I had Frosties for breakfast this morning, or to be more accurate a Frosted Orange Gortyna flavago. This long-awaited first for the garden was part of a very productive trapping session, yielding 84 moths of 25 species.
|Frosted Orange Gortyna flavago|
The more surprising garden first was this Dark Sword-grass Agrotis ipsilon. This is a migrant, which appears in varying numbers between years. Unlike some of our other migrants, it has never been reliably proven to breed in the UK. The black 'sword' mark through the kidney marking helps to give the species it's name.
|Dark Sword-grass Agrotis ipsilon|
Other welcome moths included the first Black Rustic Aporophyla nigra of the year. This stunning moth is a species of heathland and downland, the larva feeding on plants including heather (Caluna) and dock (Rumex).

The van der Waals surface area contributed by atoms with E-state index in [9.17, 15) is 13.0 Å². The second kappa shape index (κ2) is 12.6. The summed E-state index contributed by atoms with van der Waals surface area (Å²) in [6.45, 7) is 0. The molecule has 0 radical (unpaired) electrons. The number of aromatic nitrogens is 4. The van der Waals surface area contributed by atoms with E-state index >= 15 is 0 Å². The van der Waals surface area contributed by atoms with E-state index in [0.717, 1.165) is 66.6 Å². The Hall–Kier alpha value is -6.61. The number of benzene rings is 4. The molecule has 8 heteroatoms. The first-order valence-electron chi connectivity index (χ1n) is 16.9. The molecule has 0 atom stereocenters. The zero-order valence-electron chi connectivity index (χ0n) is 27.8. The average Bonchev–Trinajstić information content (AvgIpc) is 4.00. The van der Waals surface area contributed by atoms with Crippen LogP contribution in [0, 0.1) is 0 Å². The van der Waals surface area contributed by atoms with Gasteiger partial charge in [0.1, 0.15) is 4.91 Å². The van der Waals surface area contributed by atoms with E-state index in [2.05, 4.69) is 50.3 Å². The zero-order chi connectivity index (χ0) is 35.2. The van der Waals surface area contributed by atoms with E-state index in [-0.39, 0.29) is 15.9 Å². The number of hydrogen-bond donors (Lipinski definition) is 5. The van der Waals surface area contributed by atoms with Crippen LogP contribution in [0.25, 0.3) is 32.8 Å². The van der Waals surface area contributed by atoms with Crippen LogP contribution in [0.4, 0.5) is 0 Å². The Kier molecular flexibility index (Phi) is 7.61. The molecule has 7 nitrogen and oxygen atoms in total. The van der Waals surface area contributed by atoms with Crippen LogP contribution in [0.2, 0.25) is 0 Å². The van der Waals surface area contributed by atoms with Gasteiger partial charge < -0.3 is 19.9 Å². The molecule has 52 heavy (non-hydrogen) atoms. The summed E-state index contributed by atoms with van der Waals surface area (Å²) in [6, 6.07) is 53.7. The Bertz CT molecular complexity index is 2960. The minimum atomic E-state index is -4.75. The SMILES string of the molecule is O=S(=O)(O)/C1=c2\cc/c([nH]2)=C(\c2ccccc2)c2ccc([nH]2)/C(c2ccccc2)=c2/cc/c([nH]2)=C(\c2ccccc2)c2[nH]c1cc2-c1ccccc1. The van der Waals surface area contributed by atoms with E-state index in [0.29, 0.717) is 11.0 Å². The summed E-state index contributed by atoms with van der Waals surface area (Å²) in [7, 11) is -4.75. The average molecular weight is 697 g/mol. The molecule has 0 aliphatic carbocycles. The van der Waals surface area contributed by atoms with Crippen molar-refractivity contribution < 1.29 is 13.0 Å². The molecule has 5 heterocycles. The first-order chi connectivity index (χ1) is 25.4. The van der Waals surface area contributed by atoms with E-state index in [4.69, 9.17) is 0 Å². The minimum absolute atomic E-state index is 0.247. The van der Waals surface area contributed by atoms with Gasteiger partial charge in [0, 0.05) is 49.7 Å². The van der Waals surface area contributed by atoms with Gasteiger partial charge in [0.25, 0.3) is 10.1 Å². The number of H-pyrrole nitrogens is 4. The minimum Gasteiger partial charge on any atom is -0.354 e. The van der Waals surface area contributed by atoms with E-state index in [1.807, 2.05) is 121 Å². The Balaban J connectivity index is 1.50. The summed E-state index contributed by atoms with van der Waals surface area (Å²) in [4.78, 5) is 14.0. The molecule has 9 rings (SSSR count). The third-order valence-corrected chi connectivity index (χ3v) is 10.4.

|Black Rustic Aporphyla nigra|
After a couple of years absence, I was also reacquainted with The Anomalous Stilbia anomala. This moorland species is one the specialities I have caught in the garden, with the moth being enticed down from the slopes of the Long Mynd.
|The Anomalous Stilbia anomala|
A much more familiar species is the Silver Y Autographa gamma. Another migrant species, it has been a very productive year for Silver Ys in the garden, with this year heading for the highest annual total I have recorded.
|Silver Y Autographa gamma|